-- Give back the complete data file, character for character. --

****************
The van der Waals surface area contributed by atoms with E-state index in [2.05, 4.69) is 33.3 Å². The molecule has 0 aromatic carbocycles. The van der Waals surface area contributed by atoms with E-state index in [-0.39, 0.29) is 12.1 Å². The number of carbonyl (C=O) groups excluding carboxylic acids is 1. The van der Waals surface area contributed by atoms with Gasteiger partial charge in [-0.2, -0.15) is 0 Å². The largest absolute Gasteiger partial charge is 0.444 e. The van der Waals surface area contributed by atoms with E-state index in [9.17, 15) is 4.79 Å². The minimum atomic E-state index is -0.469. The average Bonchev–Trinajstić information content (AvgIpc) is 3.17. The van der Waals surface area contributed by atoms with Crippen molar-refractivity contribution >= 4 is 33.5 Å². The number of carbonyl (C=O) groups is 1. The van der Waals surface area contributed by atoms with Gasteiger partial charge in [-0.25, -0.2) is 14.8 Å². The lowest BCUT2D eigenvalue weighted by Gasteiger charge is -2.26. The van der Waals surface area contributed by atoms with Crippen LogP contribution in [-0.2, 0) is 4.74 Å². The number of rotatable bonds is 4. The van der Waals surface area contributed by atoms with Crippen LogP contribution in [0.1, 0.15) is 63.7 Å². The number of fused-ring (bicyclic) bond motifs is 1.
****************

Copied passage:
The van der Waals surface area contributed by atoms with E-state index in [2.05, 4.69) is 33.3 Å². The molecule has 0 aromatic carbocycles. The van der Waals surface area contributed by atoms with E-state index in [-0.39, 0.29) is 12.1 Å². The number of carbonyl (C=O) groups excluding carboxylic acids is 1. The van der Waals surface area contributed by atoms with Gasteiger partial charge in [-0.2, -0.15) is 0 Å². The largest absolute Gasteiger partial charge is 0.444 e. The van der Waals surface area contributed by atoms with E-state index in [9.17, 15) is 4.79 Å². The minimum atomic E-state index is -0.469. The average Bonchev–Trinajstić information content (AvgIpc) is 3.17. The van der Waals surface area contributed by atoms with Crippen molar-refractivity contribution >= 4 is 33.5 Å². The number of carbonyl (C=O) groups is 1. The van der Waals surface area contributed by atoms with Gasteiger partial charge in [-0.25, -0.2) is 14.8 Å². The lowest BCUT2D eigenvalue weighted by Gasteiger charge is -2.26. The van der Waals surface area contributed by atoms with Crippen LogP contribution in [-0.2, 0) is 4.74 Å². The number of rotatable bonds is 4. The van der Waals surface area contributed by atoms with Crippen LogP contribution in [0.1, 0.15) is 63.7 Å². The number of fused-ring (bicyclic) bond motifs is 1.